As social networking sites like Facebook have steadily taken on new features, they've encroached on the territory of older, more established Internet companies.
One such enterprise is Israeli-based ICQ, which helped introduce the world to instant messaging in the mid-1990s.
When Facebook released Facebook Chat to its now 300 million members in April 2008, ICQ and similar instant messaging companies undoubtedly had a lot to worry about - the only real difference between the two is that Facebook Chat allows its users to instant message within a browser, while ICQ needs no browser to operate.
But according to a new ICQ survey, those fears can be put to rest.
The poll, released on Thursday, reported that while 74 percent of Israeli youth utilize social networks, only 28% use the networks' chat applications, and 53% still prefer instant messaging programs.
Despite the great deal of time spent on networking sites, the survey found that they did not constitute an alternative to instant messaging programs, for three main reasons.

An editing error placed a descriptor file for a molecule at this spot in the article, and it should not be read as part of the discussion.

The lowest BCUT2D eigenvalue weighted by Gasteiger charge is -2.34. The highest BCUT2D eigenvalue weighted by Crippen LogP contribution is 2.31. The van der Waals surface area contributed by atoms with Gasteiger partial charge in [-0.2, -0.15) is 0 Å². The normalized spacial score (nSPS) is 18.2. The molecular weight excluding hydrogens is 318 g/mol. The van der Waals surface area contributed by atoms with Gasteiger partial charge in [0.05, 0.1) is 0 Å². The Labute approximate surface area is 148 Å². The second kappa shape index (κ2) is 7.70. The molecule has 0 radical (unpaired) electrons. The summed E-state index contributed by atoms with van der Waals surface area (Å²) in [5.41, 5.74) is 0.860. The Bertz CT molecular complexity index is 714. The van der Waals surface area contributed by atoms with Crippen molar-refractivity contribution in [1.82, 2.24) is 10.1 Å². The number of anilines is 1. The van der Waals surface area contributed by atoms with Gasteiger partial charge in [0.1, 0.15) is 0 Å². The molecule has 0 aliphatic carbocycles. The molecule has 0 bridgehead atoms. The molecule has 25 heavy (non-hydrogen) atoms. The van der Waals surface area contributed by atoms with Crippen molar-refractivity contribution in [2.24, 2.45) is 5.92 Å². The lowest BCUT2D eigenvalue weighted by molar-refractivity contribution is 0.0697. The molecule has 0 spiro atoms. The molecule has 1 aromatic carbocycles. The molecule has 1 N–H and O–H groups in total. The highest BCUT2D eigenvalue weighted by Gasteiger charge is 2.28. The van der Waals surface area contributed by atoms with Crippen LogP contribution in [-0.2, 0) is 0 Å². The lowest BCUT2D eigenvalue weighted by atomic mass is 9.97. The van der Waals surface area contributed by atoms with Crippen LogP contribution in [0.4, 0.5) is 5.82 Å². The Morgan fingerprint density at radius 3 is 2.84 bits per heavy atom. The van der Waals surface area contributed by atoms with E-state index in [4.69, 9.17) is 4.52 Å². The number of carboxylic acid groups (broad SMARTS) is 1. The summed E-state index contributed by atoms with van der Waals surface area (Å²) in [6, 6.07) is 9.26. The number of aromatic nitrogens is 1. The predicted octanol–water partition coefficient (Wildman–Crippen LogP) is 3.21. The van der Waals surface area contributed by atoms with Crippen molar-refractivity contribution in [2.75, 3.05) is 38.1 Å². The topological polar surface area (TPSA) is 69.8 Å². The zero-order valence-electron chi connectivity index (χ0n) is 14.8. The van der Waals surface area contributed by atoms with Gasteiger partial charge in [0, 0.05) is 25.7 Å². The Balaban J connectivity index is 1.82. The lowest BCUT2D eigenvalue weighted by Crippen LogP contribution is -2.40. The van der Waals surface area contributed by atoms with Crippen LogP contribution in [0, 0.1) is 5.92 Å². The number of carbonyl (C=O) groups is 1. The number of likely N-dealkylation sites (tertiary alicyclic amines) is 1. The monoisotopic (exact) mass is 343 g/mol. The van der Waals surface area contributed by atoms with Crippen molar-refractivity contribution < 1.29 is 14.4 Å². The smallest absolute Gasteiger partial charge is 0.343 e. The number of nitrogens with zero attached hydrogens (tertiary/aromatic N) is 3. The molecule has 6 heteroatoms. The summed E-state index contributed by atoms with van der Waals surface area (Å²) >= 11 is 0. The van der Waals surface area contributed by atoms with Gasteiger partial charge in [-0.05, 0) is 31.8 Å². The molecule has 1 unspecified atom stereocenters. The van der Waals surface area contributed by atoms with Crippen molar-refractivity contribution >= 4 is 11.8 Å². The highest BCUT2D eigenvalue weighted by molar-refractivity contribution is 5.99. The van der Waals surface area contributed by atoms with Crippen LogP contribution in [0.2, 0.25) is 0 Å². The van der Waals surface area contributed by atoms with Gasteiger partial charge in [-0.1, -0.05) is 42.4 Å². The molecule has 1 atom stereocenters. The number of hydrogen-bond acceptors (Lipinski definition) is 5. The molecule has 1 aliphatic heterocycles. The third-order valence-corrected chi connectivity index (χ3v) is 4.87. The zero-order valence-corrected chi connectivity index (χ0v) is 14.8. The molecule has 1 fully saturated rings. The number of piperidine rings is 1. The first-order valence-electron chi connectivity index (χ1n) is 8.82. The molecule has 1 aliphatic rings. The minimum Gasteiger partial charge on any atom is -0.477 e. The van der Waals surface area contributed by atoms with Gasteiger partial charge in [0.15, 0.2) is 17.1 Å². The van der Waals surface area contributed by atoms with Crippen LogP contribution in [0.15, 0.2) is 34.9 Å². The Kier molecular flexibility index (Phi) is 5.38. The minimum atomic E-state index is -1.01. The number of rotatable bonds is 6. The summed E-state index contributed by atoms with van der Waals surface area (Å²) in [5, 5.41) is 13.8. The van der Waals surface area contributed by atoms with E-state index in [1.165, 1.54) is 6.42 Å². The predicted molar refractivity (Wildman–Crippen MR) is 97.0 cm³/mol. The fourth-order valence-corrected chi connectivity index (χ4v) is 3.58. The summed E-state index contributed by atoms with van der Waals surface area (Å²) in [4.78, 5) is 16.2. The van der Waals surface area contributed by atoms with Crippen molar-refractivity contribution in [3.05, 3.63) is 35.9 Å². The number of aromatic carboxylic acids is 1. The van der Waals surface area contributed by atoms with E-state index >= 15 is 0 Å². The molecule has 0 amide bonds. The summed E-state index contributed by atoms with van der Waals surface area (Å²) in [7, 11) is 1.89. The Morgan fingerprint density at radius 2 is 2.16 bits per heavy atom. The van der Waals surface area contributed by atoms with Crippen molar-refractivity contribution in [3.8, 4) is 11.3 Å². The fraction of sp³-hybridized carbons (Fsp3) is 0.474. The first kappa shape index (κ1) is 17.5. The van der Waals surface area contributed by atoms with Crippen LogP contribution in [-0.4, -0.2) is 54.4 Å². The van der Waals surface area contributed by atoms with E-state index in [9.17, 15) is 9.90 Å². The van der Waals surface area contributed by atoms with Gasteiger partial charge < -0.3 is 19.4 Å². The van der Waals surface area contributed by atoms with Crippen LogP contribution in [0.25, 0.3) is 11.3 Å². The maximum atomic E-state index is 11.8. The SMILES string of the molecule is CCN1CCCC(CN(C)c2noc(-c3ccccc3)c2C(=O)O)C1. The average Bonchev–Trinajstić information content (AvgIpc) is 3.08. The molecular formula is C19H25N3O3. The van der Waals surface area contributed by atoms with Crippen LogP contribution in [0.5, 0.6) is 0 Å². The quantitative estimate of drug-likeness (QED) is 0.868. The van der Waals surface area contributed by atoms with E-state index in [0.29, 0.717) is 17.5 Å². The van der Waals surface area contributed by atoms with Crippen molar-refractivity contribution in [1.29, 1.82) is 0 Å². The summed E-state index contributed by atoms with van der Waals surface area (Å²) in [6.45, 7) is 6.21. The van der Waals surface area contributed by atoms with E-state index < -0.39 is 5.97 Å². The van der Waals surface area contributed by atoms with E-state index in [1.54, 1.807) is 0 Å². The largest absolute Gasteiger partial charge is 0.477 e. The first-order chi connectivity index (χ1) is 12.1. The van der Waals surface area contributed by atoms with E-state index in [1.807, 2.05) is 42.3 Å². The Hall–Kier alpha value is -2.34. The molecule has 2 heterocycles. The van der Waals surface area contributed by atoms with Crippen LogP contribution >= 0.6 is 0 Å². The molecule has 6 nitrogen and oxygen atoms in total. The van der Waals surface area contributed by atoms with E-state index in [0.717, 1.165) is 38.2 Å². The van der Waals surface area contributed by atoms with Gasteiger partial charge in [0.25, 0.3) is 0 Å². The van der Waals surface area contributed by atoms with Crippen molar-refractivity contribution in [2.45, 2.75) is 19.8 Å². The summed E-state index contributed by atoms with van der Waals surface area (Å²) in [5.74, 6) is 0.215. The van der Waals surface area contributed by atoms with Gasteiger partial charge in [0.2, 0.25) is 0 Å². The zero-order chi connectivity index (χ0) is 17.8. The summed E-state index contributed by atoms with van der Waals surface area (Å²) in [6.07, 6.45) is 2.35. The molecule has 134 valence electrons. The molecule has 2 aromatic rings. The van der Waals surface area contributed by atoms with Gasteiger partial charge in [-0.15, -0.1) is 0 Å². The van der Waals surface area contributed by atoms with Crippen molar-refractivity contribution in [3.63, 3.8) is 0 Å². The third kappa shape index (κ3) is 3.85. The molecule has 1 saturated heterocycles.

Thirty percent of those polled said they preferred the ease of use of instant messaging, 20% preferred the fast response time, and 10% cited stronger security measures within instant messaging programs.
ICQ Vice CEO Shraga Mor was understandably pleased that his company still has a place in the hearts of Israeli youth.
"ICQ is proud to be a pioneer in the realm of instant messaging," Mor said in a statement. "The service constitutes a meaningful step on the path to communications development on the Internet.
"From our poll, we learned that young people are dedicating a great deal of time to social networking sites, but when they need a personal communication tool, instant messaging programs provide the fastest and most comfortable experience."
ICQ burst onto the scene in November 1996 as one of the first instant messaging services, and its parent company, Mirabilis, was purchased by America Online in June 1998 for more than $400 million.